Here’s where Blake succeeds in a big way. It turns out that from that one night with Smits, Barkin gets pregnant. He decides to keep the baby, and eventually he gives birth. And the second Barkin gives birth, something happens in the mind of the men watching the movie: a switch of the imagination, a real one. Men may entertain what it’s like to be raped or to be leered at or to be constantly hit on or to walk in heels, etc., but they never entertain what it would really be like to give birth. That’s a woman’s job. That is therefore the one big moment in the movie where the men actually entertain the thought of what it must be like to be a woman. By this I mean that it is the one instant in the movie in which the men watching actually imagine what it would be like to be different or other. That kind of imagination is not required for any other part of the movie.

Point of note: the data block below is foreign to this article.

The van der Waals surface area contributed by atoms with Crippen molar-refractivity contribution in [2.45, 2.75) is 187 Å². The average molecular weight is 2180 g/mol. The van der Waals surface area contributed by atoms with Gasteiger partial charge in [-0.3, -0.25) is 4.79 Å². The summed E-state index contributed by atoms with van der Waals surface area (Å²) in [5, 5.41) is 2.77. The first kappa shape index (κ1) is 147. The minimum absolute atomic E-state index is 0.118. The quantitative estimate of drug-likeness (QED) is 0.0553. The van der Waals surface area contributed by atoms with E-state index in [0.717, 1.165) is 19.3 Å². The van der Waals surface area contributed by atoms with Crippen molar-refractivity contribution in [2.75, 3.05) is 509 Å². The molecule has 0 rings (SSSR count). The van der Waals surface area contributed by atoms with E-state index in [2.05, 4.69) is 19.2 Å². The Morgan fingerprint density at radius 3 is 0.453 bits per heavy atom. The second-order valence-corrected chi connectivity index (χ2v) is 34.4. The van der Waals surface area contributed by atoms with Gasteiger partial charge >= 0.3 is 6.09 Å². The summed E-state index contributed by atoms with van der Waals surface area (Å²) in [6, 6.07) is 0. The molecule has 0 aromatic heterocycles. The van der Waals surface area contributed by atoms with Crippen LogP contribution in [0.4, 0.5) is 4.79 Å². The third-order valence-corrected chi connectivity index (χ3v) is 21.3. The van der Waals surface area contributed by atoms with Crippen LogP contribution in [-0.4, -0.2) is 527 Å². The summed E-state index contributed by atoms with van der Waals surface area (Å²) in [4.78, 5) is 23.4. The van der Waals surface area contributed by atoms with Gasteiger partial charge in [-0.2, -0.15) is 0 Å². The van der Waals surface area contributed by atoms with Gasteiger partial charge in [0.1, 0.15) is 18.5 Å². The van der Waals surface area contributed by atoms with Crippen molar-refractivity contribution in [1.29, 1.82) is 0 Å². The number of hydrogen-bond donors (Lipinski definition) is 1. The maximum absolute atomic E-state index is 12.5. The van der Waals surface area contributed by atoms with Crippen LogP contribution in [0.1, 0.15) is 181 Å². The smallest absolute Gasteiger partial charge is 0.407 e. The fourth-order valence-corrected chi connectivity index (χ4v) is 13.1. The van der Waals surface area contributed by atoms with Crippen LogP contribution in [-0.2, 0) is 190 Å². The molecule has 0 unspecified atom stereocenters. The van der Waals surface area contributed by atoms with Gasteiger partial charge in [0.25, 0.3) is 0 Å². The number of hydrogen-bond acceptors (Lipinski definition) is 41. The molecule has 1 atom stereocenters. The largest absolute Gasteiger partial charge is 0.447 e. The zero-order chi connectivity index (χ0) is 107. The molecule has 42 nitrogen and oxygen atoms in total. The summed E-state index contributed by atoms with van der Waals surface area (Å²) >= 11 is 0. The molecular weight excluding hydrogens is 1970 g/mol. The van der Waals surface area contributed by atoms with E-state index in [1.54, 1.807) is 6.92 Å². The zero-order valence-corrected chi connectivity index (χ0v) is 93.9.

Every time I watch Switch, the same realization hits me at exactly that time: Deep, deep down in their subconscious, most men – and it doesn’t matter if they’re liberal or conservative – still see women not only as sexual objects but also as baby-making machines; that deep, deep down we perceive this as women’s most important role. This societal imperative that has been ingrained into our society for thousands of years has not vanished, has not even been addressed since the pill was introduced and women started actively and effectively choosing not to get pregnant.

Abortion and God

It seems to me that the anti-abortionists (a position which, in the U.S., is called ‘pro-life’), has less to do with a baby’s right to life or even religion and more to do with the societal imperative that is revealed in Switch.